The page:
ANALYSIS OF LOCAL AND REMOTE MAPPERS’ OPEN GEOGRAPHIC DATA CONTRIBUTION TO OIL SPILL DISASTER RESPONSE IN NIGER DELTA REGION, NIGERIA
Keywords: Remote Mappers, Local Mappers, OpenStreetMap, Oil Spill, Disaster Response Mapping, Open Mapping, Open Geographic Data, Building Footprints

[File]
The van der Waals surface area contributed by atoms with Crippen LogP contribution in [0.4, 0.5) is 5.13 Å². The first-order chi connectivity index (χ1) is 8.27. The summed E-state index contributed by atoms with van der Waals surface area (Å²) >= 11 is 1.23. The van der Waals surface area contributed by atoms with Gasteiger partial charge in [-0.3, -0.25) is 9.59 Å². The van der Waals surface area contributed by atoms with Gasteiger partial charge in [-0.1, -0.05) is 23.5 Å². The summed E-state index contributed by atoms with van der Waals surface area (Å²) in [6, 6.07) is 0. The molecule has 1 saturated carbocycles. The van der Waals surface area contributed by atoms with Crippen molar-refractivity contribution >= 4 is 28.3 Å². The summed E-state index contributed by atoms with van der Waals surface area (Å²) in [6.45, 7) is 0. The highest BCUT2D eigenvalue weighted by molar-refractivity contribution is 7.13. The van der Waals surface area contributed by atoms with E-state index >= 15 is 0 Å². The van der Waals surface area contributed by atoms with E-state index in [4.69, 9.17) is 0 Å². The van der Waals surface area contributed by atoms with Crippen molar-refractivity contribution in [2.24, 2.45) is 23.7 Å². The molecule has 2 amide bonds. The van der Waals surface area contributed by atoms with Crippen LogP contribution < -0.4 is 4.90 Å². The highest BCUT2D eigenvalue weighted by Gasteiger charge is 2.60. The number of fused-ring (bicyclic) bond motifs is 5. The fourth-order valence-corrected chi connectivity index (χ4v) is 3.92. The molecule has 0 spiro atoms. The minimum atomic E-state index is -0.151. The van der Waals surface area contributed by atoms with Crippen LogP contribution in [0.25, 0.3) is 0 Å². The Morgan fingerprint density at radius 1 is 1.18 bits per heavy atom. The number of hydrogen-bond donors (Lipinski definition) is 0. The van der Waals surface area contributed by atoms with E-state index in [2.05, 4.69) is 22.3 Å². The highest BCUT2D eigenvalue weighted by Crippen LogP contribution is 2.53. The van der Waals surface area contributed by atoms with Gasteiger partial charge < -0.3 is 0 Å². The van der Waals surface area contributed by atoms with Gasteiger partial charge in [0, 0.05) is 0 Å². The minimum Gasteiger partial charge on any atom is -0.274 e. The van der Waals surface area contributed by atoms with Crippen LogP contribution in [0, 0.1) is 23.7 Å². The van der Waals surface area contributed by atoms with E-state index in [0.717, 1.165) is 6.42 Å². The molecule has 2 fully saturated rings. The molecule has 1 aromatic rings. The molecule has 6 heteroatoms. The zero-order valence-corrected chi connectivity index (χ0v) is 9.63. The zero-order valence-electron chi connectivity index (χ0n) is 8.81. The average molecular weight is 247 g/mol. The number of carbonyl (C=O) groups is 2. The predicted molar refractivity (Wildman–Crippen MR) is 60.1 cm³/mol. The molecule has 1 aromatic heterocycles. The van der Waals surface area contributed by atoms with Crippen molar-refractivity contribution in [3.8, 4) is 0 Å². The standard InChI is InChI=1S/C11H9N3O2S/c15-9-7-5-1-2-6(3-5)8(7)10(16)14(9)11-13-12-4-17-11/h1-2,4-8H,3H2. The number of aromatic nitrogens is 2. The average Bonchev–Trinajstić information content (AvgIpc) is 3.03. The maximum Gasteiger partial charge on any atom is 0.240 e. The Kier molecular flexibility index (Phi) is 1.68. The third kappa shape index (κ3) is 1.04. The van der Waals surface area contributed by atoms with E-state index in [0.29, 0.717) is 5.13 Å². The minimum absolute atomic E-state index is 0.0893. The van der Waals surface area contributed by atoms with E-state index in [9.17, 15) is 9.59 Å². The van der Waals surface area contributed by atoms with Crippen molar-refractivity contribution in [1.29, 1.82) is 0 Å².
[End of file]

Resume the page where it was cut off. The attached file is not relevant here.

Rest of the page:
Abstract. This paper provides a comparative analysis of the contributions of Local Volunteer Mappers (LVM, resident in Nigeria) and Remote Volunteer Mappers (RVM, not resident in Nigeria) in an organized crowd-sourced disaster response mapping using OpenStreetMap. The study sampled two Local Government Areas in Ogoni land - a major oil spill disaster vulnerable area of the Niger Delta Region. The study engaged mappers using the Humanitarian OpenStreetMap (HOT) tasking manager for Tai (Project task 6358, with 596 grids –RVM) and Gokana LGA (Project task 6359, with 706 grids –LVM), respectively in a Mapathon battle challenge. The result shows that project task 6358 was completely mapped and validated in six months, while project task 6359 took 28 months. Each of the 56 RVM spent an average of 20.77 minutes/grid, generating a total of 16,416 edits of 13,552 building footprints and 858km of roads. The 173 LVM spent an average of 41.1 minutes/grid to generate 18,367 edits of 14,983 building foot prints and 521km of roads. The study also showed that a total of 103 RVM joined but only 56 completely mapped the task within six months whereas 173 LVM joined and completely mapped the task within 28 months. Demographic characteristics of both categories of mappers showed that 52% of the RVM were advanced mappers whereas 72% of the LVM were beginner mappers on the HOT Tasking Manager. Conclusively, the lacuna or differential response of RVM and LVM requires investigation in terms of geographic context, digital citizenry, economic disposition and demographic characteristics of online volunteer mappers.